Subject590 Animals; zoology 630 Agriculture TruthuhnproduktionTierschutzVerhaltenTiergesundheitLeistungBiologische Viehwirtschaft
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Suitability of Slower Growing Commercial Turkey Strains for Organic Husbandry in Terms of Animal Welfare and Performance
Intensive turkey production with fast growing strains is often critically discussed regarding animal welfare problems. Studies evaluating the welfare status of both organic and less intensive selected turkey strains are limited, except in the slightly slower growing Kelly Broad Breast Bronze (Kelly). The aim of this study was to assess the welfare of turkeys from two strains with further decreased growth rate, Hockenhull Large Bronze (HoBr) and Hockenhull Black (HoBl), in comparison to Kelly under commercial organic conditions with 100% organic feed. Altogether 844 non-beak-trimmed male turkeys (274–288 per line) were reared and fattened in three replications with each six groups. On group level, use of resources in the 7, 16, and 25th week of life, mortality and feed conversion were recorded. Each bird was assessed with regard to plumage and skin condition as indicators of agonistic interactions, cannibalism and feather pecking, with regard to leg health, footpad, breast skin condition and, as performance indicators, live and carcass weight, utilization, daily weight gain and weights of valuable meat parts. The significantly slower growing HoBl showed slightly fewer malposition of the legs, reduced injury rates and less breast buttons, but a higher susceptibility to footpad dermatitis than Kelly turkeys. HoBr with a similar growth rate compared to Kelly had slightly more problems concerning walking ability and plumage damage, but also less breast buttons than Kelly turkeys. However, effect sizes were negligible (Φ < 0.10), except for the higher occurrence of footpad dermatitis and the reduced number of breast buttons in HoBl with small effect sizes (Φ = 0.20–0.24). Use of resources, prevalence of breast blisters and mortality, were not statistically different, although mortality rate was numerically lower in HoBl. Thus, for none of the studied strains clear benefits or disadvantages in terms of the birds' predisposition for welfare problems could be identified. Overall, prevalences of animal welfare problems were mostly lower than in comparable studies while performances were comparatively high. Therefore, turkeys from the studied strains appear to be suitable for organic rearing and fattening with 100% organic feed, given a good management.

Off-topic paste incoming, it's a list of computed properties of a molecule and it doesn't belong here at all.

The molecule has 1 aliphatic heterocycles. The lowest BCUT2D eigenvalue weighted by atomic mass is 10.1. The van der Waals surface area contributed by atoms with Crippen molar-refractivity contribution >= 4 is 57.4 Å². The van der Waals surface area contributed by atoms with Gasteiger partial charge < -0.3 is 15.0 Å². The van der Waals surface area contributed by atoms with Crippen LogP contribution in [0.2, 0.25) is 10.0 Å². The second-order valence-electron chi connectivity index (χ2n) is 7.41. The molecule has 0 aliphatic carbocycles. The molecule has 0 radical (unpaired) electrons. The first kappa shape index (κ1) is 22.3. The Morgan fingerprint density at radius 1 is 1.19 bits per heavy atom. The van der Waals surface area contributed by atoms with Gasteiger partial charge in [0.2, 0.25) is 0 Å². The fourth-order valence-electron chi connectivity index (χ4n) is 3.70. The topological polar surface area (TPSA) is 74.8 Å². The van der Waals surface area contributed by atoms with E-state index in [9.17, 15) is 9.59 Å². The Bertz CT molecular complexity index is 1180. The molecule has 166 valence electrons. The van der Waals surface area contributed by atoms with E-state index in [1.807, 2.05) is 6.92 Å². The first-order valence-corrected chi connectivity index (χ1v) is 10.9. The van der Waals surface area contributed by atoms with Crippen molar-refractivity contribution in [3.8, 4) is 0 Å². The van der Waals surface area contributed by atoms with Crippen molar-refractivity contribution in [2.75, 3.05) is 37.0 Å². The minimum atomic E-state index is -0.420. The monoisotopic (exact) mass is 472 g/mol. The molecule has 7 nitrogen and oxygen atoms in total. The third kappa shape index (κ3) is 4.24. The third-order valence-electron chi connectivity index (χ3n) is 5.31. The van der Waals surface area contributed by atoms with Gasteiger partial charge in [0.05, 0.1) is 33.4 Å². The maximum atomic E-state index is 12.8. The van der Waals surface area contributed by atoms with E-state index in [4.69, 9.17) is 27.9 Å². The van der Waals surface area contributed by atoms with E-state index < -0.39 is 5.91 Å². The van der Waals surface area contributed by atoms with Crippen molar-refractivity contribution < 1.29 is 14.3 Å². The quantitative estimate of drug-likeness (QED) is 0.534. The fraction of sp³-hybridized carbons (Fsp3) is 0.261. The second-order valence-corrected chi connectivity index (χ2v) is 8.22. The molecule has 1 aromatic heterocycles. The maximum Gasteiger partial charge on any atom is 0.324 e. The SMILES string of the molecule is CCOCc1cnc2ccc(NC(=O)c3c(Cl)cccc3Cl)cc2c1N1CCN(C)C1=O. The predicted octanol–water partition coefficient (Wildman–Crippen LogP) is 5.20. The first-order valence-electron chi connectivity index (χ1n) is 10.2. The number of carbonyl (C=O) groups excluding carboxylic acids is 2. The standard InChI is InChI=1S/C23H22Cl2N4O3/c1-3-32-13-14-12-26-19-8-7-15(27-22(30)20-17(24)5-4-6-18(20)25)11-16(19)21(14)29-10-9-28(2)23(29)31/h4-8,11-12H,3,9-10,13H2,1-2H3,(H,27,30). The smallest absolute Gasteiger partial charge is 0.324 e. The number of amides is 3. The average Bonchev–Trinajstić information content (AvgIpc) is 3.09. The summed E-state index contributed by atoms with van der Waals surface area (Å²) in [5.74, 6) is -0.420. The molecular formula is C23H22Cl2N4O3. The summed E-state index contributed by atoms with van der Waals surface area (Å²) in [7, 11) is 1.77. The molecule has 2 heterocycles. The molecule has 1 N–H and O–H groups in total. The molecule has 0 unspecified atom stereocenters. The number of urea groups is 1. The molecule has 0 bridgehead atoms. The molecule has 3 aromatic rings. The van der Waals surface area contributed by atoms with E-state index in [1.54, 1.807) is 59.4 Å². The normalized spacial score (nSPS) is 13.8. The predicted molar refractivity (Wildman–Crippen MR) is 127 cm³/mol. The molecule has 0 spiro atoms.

CitationIn: Frontiers in Veterinary Science Volume 7 (2021-01-06) EISSN 2297-1769
SponsorshipGefördert durch den Publikationsfonds der Universität Kassel
CollectionsPublikationen (Artikel im Open Access gefördert durch die UB)
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